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Dryer Temperatures

1. Mixed Residential Clothing

All clothing that is safe to be dried in a tumble dryer is ALWAYS dried on the lowest temperature.

Even if a customer tells us it is safe to dry at higher temperatures or if the fabric care label / washing instructions state that the garment may be dried at high heat you must still dry at the lowest temperature.

This insures consistent high quality finish due to the many benefits of drying on low temperatures:

  • Little to no shrinking
  • Improved scent
  • No scorching
  • Softer fabrics
  • Garments will last longer

2. Commercial Bed Linens

Sheets, pillow cases, comforters and pillows for commercial clients are to be dried at the hottest temperatures.

The fabrics used in commercial grade linens are built to withstand the rigors of high heat.

Drying at the hottest temperature which is around 165f will ensure sterilization of the linens.

3. Coveralls & Heavily Soiled Workwear

Coveralls and oily / greasy workwear must always be thoroughly washed to remove as much of the oils from the fabric as possible.

Our dryers operate on an open flame. This presents a greater level of risk of a dryer fire than bed linens or household laundry.

This type of garment must be dried at the lowest temperature possible and monitored closely to mitigate the chance of over-drying which can lead to igniting a dryer fire.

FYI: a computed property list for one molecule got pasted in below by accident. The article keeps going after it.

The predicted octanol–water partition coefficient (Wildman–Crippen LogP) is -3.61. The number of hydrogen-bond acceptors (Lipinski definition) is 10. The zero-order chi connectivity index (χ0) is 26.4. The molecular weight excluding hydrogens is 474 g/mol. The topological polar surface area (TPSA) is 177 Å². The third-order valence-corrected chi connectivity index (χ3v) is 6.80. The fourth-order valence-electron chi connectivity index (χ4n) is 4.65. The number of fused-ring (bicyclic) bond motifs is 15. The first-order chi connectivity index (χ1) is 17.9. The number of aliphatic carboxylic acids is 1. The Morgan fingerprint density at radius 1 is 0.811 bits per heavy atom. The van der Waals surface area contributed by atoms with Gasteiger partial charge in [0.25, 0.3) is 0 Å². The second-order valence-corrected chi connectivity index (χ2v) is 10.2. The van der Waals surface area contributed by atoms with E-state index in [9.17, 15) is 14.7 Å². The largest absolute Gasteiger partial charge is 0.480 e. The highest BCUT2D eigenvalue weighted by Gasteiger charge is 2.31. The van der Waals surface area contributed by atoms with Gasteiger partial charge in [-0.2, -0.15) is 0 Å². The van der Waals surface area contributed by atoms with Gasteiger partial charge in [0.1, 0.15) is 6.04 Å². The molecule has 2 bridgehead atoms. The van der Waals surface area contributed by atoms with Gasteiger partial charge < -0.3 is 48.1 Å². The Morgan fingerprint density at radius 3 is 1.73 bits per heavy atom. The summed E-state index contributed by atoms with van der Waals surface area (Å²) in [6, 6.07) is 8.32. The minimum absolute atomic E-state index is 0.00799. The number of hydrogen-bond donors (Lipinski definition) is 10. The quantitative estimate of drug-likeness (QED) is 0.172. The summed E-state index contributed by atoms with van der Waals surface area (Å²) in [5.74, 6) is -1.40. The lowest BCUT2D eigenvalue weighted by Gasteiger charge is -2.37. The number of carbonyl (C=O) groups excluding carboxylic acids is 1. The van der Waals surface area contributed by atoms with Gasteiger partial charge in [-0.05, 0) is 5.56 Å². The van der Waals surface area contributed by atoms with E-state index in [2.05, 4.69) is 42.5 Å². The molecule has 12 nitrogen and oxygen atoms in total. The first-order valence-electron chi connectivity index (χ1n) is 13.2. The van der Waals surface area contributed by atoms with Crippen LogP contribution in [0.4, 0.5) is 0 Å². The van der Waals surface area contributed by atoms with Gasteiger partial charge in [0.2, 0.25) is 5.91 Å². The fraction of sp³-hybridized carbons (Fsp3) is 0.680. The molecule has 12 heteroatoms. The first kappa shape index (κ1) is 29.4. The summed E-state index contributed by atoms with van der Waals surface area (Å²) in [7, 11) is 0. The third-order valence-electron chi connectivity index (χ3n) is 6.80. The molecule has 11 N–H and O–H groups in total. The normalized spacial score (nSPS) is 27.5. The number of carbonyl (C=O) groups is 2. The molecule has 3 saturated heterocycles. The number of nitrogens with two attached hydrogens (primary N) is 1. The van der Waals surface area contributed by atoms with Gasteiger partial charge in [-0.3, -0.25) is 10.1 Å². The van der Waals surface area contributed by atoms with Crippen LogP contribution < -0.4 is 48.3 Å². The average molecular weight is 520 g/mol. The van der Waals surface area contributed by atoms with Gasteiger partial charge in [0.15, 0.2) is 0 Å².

4. Commercial Floor Mats

Only our own rubber Chipman Laundry commercial grade floor mats may be tumble dried. All other rubber items may never enter a tumble dryer on any temperature setting.

There are many different types of rubber in circulation and only a limited number of rubbers are safe for a tumble dryer.

Our commercial floor mats are safe to be dried at the highest temperatures (165f) but we prefer that they are dried on a medium temperature to prolong the life of the carpet and the rubber.

Make sure not to over-dry these items.

Floor mats do not need to be dried to 0% moisture content. It is safe to pull them from the dryer before they reach absolute dryness.

5. Fleecy Blankets

Always dry on the lowest temperature.

Fleece type blankets scorch easily and dry fast so make sure to monitor them closely.

It is important to stop the dryer every so often to turn the blanket inside out once it has began to ball up.

6. Synthetic and Down Comforters

A comforter contains filling either of synthetic insulating fibers or natural feathers.

It is for this reason that comforters take additional time to dry.

It is safe to dry comforters at a medium temperature.

Don’t be surprised if it takes hours for a comforter to completely dry so plan out your shift accordingly!

7. Pillows

Pillows are dried at the hottest temperature.

The sponge-like filling in pillows makes it a very stubborn article to dry.

Simply touching the outside of a pillow hot from the dryer will not give you an accurate sense of weather it has dried.

In order to test if the pillow is dry you must remove it from the dryer and allow it to sit and cool off for 10 minutes.

Once cooled off grab the pillow and squeeze firmly. If you sense any moisture the pillow must either go back into the dryer or air dry over night if you are at the end of the work day.

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